Article by Andrés Alvarado
“The Wu is coming through, the outcome is critical.” — GZA
The importance tied to the Wu-Tang Clan‘s debut album, Enter the Wu-Tang (36 Chambers), cannot be overstated. At a time when hip-hop was shapeshifting from the signature street sounds of New York City to a cool suave flow of West Coast gangsta rap, there entered the Wu-Tang Clan. Nine cats from Staten Island on a mission to recoup what had always belonged to the East Coast. Naturally, the outcome was critical.
At the time, the idea of a rap group was not all that new; after all, before the Wu-Tang Clan stomped onto the scene, we had the likes of Public Enemy, The Beastie Boys, and The Sugarhill Gang, among notorious others. Nonetheless, the notion of a rap entourage composed of 9 front-men had never been seen. It was unfathomable, it was unusual and so remarkably crazy, that it just might work. And work it did — handsomely. The boys of the Wu-Tang Clan formed like a musical Voltron and created a new sound that turned heads. It was rugged, it was grimy, it was baggy-jeans-and-Timberland-boots hardcore, it was new, it was a memorable lo-fi presentation card for Masta Killa, the RZA, the GZA, Ol’ Dirty Bastard, Inspectah Deck, Raekwon the Chef, U-God, Ghostface Killah and the M-E-T-H-O-D Man.
The artistry and originality on the Wu-Tang Clan’s debut LP is nothing short of mesmerizing. Wordsmith after wordsmith outdoing and dueling one another for track superiority. Several personalities spitting wicked bars and picking up fans along the way. “Wu-Tang Clan ain’t nuthing ta F’ wit” spits RZA, on the track of the same name. Cocky words coming from a group making their first impressions, but history has proven the RZA right. Twenty five long years since their freshman effort dropped, ricochets of the Wu’s signature musicianship and inspiration can still be felt. The record has aged better than fine wine. At the time of release, Enter the Wu-Tang (36 Chambers) was hailed as an extraordinary record, today it is considered a straight masterpiece.
Coming in at over an hour of rhyme-spittin’ mastery, the Clan made their first impression with fire single “Protect Ya Neck.” A number rooted to a rap-battle lifeblood. It was quite easy to be sucked into what the Clan was handing down. It was a raw style recording that felt legitimate, felt rough, felt full of heart. “Protect Ya Neck” challenged the music industry to pay attention to the formula, and challenged listeners to pick their favorite member.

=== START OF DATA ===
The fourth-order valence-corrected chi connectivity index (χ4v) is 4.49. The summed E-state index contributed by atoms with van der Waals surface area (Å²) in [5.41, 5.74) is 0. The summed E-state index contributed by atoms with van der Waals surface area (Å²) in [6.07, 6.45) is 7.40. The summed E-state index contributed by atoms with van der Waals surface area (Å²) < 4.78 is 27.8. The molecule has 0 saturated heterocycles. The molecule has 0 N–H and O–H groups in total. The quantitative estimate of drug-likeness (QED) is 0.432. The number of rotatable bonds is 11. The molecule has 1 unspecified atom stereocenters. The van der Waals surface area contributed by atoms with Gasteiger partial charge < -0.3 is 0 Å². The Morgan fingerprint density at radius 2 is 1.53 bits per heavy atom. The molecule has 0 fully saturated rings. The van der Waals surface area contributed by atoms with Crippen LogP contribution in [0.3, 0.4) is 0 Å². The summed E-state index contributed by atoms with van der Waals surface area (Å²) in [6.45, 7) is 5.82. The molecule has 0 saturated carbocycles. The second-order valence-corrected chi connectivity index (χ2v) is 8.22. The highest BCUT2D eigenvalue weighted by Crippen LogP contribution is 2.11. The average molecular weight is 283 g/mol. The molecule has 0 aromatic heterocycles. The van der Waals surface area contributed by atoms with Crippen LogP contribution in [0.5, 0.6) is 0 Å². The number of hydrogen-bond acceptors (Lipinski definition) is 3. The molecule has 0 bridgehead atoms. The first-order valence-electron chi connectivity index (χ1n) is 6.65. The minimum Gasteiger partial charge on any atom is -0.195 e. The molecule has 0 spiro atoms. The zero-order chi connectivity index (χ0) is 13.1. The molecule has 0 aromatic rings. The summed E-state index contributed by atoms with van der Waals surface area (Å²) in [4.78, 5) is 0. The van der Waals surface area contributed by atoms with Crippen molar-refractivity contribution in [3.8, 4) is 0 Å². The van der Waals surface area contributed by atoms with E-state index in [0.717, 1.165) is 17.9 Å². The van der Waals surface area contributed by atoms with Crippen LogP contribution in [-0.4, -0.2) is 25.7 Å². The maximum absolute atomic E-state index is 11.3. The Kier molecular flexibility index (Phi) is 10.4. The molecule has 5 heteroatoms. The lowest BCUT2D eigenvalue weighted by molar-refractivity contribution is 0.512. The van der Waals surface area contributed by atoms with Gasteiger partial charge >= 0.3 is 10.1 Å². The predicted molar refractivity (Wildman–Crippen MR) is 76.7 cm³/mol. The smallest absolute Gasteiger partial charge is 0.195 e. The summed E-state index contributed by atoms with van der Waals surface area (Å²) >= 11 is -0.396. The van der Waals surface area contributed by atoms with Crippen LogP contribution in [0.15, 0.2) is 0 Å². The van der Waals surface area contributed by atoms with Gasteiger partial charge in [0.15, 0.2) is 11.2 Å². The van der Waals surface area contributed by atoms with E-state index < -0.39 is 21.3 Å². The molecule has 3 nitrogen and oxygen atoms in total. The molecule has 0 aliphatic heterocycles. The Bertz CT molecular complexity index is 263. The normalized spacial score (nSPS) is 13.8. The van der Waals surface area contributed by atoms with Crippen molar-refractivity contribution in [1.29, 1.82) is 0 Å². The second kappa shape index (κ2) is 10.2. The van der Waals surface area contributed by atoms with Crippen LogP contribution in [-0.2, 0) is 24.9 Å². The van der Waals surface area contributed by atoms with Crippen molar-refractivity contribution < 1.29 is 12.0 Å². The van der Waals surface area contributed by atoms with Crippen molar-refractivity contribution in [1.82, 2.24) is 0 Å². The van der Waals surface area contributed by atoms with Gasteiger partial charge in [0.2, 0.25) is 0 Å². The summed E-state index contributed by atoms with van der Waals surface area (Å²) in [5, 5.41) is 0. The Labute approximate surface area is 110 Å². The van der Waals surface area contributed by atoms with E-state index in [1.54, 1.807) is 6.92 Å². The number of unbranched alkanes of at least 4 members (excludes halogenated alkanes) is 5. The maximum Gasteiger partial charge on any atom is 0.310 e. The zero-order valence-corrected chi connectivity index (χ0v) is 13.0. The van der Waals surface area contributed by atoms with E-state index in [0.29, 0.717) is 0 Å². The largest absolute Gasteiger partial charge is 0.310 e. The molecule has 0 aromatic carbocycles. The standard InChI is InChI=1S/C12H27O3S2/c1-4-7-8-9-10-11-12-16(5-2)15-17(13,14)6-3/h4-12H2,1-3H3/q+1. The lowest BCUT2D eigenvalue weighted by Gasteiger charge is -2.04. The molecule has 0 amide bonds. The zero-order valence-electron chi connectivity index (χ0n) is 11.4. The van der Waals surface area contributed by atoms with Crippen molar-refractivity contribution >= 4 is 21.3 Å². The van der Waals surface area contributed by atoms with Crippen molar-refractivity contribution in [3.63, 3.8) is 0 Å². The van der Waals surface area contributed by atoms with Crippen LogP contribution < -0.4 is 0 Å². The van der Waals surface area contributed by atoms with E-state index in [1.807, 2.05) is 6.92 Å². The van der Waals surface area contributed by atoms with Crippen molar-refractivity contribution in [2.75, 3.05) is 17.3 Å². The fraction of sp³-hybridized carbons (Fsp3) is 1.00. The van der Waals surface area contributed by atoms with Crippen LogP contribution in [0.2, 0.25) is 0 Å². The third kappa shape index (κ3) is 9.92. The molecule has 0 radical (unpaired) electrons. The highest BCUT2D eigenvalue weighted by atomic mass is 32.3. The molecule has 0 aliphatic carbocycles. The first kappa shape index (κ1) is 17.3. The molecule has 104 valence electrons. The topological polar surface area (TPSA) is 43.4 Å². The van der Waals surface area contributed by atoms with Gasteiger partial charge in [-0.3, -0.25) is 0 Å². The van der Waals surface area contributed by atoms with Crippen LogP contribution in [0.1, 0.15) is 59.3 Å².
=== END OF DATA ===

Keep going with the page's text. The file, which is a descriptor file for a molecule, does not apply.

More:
The Clan’s most commercial member, Method Man, would be the focus of the group’s next namesake offering. A rap throw-down that orbited around the many styles of Johnny Blaze — which included rhymes tied to the huffs and puffs of blunts, cartoons, edibles, and nursery tales. It was clever, addictive, and catapulted Method Man to be the de facto face of the Clan.
And so it goes, tight rap battles carry on throughout on classic gems like “Da Mystery of Chessboxin’,” “C.R.E.A.M.“, and “Can It All Be So Simple.” Moreover, from the martial arts flick snippets to Raekwon, Method Man, and Ghostface Killah discussing murder and losing tapes as topics of an even plane, Enter the Wu-Tang (36 Chambers) is full of gold and relatable tales of the early ’90s New York street undertones.
Hindsight is a funny thing. More often than not, we tend to find our initial reactions are quite off. However, when this album dropped, all of New York paid attention, then all of the hip-hop community, then the world. This record is one of those rare times that in hindsight we were mostly correct. Looking back, the only obvious failure was not deeming it an instant classic. The Wu-Tang Clan broke a mold with Enter the Wu-Tang (36 Chambers).
Subjectively, it’s impossible to determine which is the best hip-hop album of all time. One thing is for sure, if Enter the Wu-Tang (36 Chambers) is not the best hip-hop album of all time, it might just be the most important one. It spawned the successful careers of several MCs, served as the mothership for various follow-up critically acclaimed solo records, boomeranged the hip-hop scene back to its hometown of New York City, and defeated the odds, by proving that if 9 rappers could check their egos at the door and work together, nothing is impossible.
“Right about now, I ain’t braggin’ or nothin’, but yo, the Wu, the Wu got somethin’ that I know that everybody wanna hear. ‘Cause I know I’ve been waitin’ to hear.” — Raekwon
The man knew. The Wu-Tang Clan was not only for the children. The Wu-Tang Clan was for everyone.